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A Brief History About Collecting Coins from Pasadena Coin

  
  

Pasadena TX Coin Expert

Here's more information on coins from your Pasadena coin store. To the non-collectors, coin collecting can be seen as just a lame hobby to pass time; a way to feed on curiosity or wonder. The reality is that coin collecting is so much more than that.

A Brief History of the Use of Metal Coins

Back in the ancient times, the way to acquire something that is necessary for daily living was through bartering of other important goods or items. People would exchange their cattle, sheep skin or agricultural produce for land, other food or clothing. Later, with the growing knowledge and interest of people with metals like silver or gold, demand for these items led them to become the “currency” for acquiring goods. This new medium of trade became successful because of the convenience of exchange process that soon after, monetary values were assigned to these metals.

During the time of Abraham, “shekal” was the unit of value of both silver and gold. Although one cannot really say who, when and how the first coin was minted, it was still agreed in history that the first minted coin was released in the islands of Greece. Later, Persians and Romans followed suit.

In order to further differentiate the monetary values of the coins, they were minted in different ways showing different designs to represent their face value. Because coins now represent monetary value, their accumulation has become synonymous to personal wealth.

Reflections of Time with Their Stunning Art

Apart from the purpose of coins for trade, they have also become a means to “showcase” interesting milestones in human history with their stunning antique art. Even their minting “imperfections” show the development of the minting process over the years. Collecting them is enough to tell a story of the human struggles toward civilization. In the modern minting process, coin designs play an important role because they represent significant parts of history, a commemoration of not only political but also cultural developments for generations and generations of people to appreciate and honor.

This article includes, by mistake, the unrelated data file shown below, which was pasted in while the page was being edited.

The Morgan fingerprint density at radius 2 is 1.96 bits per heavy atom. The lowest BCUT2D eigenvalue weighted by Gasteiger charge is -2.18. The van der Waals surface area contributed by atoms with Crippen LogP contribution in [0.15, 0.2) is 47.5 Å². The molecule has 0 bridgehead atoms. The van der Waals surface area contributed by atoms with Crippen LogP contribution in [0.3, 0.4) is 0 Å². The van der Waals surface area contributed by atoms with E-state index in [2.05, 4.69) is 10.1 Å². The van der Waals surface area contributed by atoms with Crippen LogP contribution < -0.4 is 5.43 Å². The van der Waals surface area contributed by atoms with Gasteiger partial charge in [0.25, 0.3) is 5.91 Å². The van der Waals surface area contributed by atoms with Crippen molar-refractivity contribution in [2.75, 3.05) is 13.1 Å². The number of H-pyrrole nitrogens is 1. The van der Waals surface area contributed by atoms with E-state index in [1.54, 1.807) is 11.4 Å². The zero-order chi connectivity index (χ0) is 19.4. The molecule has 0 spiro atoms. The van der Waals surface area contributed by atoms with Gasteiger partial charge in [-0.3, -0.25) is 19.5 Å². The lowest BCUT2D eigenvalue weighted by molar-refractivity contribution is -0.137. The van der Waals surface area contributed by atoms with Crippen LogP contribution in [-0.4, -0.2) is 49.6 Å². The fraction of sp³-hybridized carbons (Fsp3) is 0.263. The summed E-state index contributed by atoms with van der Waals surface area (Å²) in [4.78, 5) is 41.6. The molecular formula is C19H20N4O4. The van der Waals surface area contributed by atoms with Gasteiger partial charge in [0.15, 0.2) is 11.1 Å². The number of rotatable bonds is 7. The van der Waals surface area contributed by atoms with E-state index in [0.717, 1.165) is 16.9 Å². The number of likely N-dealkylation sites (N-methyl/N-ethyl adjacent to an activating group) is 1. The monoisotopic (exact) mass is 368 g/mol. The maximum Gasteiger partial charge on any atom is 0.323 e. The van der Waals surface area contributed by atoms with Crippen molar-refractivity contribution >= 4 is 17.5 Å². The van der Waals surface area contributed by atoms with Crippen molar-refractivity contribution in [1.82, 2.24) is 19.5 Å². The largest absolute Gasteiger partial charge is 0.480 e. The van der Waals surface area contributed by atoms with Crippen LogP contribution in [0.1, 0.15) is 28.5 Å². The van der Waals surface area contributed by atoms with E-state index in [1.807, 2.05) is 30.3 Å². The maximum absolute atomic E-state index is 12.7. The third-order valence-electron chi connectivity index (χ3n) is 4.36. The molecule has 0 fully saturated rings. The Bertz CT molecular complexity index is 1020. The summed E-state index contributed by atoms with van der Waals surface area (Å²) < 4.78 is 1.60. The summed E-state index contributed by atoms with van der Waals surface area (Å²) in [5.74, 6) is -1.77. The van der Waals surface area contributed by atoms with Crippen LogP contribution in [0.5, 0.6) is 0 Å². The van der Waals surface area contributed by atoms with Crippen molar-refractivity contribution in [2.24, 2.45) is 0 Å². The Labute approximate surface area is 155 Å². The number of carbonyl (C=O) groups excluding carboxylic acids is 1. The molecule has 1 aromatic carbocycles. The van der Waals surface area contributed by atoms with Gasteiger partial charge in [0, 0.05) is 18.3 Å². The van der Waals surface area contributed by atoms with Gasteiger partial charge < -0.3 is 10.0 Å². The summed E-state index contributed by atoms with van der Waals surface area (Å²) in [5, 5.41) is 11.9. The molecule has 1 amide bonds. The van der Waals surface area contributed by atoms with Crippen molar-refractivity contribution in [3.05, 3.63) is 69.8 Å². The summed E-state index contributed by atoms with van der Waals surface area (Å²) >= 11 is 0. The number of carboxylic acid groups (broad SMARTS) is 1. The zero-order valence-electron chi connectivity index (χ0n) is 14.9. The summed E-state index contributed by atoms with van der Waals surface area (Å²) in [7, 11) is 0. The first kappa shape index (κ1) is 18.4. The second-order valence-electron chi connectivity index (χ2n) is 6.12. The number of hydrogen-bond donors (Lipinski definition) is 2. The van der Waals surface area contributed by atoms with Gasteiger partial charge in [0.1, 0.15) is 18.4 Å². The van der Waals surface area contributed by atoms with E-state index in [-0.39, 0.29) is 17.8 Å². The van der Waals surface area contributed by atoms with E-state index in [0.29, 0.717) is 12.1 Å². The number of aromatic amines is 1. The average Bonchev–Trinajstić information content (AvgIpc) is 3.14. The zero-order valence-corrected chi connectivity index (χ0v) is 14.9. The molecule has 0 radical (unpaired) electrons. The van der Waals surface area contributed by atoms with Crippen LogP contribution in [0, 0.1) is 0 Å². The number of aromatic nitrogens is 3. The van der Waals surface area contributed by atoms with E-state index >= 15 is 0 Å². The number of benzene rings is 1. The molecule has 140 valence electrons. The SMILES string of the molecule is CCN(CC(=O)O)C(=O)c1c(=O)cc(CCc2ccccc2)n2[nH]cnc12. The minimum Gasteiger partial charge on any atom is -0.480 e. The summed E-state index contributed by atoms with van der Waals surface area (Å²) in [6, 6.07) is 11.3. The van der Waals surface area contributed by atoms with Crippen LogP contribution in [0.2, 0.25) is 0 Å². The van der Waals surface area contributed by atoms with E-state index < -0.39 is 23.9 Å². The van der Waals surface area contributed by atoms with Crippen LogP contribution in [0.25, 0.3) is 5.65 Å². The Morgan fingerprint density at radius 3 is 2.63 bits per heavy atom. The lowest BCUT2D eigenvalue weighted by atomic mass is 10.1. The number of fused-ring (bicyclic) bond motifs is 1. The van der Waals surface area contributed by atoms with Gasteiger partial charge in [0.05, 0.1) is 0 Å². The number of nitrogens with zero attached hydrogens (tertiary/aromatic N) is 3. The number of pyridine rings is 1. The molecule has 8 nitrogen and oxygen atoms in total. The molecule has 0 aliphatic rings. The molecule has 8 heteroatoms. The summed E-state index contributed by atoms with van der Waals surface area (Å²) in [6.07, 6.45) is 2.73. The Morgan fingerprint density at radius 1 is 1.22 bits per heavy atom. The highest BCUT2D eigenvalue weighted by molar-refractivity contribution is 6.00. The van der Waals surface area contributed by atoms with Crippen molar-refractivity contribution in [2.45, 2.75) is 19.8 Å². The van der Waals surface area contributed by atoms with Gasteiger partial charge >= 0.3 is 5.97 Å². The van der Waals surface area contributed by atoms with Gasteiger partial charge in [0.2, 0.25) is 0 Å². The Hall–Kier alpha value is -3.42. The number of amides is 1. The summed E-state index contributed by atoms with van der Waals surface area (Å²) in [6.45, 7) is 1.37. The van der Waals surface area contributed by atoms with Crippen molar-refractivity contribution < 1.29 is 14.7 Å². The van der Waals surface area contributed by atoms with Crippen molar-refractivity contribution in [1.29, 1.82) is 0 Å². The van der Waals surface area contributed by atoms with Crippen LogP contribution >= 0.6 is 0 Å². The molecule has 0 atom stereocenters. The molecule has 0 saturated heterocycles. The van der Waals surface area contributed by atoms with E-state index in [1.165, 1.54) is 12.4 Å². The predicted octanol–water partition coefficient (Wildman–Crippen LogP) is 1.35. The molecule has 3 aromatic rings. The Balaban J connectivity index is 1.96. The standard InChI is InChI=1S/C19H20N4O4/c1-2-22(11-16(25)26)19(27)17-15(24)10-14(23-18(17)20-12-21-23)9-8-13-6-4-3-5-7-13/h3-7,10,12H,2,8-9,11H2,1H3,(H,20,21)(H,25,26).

In the United States, coin collection became popular in the 1930’s when the first series of commemorative coins were issued to the public.

Collecting as a Hobby

Is coin collecting only a means to kill time? The numismatics (or coin collectors) will strongly disagree. Passion and patience would probably be the key attitudes required in coin collecting.

The designs in a series of minted coins represent a chapter in history, the numismatics’ passion forces them to learn more about this, lest they fail in their “search” for the right coin to complete their collection.

Likewise, his patience allows him to creatively search far and wide for that coin he wants or needs. Pick up a coin from a numismatics collection and dare to tell a story. You will be amazed at just how much they know about history than the average Joe.

Investment

There is no doubt that coin collection has come a long way already -- becoming a billion dollar industry in the United States alone. Because the minting of coins has limits as mandated by law, their circulation also becomes limited, creating a “scarcity” in the process. Scarcity is what puts the “premium” or high value to these coins.

Start collecting coins today! Soon, you’ll be turning a wonderful hobby into something more profitable. Contact your Pasadena TX coin store for more coin information or Click Here to visit our online store.

Pasadena Coin Expert on Supplies You Need for Your Coin Collection

  
  

Houston Coin Expert 281-487-4653

Are you a budding coin collector, then look over these tips from your local Pasadena, TX coin store. If you’ve started collecting valuable coins lately out of hobby, it’s quite possible that you’re now seeing the potential of these coins as an investment. And you are right! Apart from the very interesting attributes of the coins you collect, giving you a glimpse of history, you are also holding on to a valuable treasure that in the future can be worth a fortune.

The key in coin collection is keeping them in pristine condition. When you have collected enough and now want to cash in on them, they will be graded individually. This means your coins will undergo physical and subjective test based on how well they were handled or the extent of their damage if there are any. The result of this grading will determine the trade value or resale value of your coin. In order to keep your coins in topmost condition, you need the basic supplies to display and store them properly. Here’s your list of supplies.

Small, foldable work table, soft cloth or pad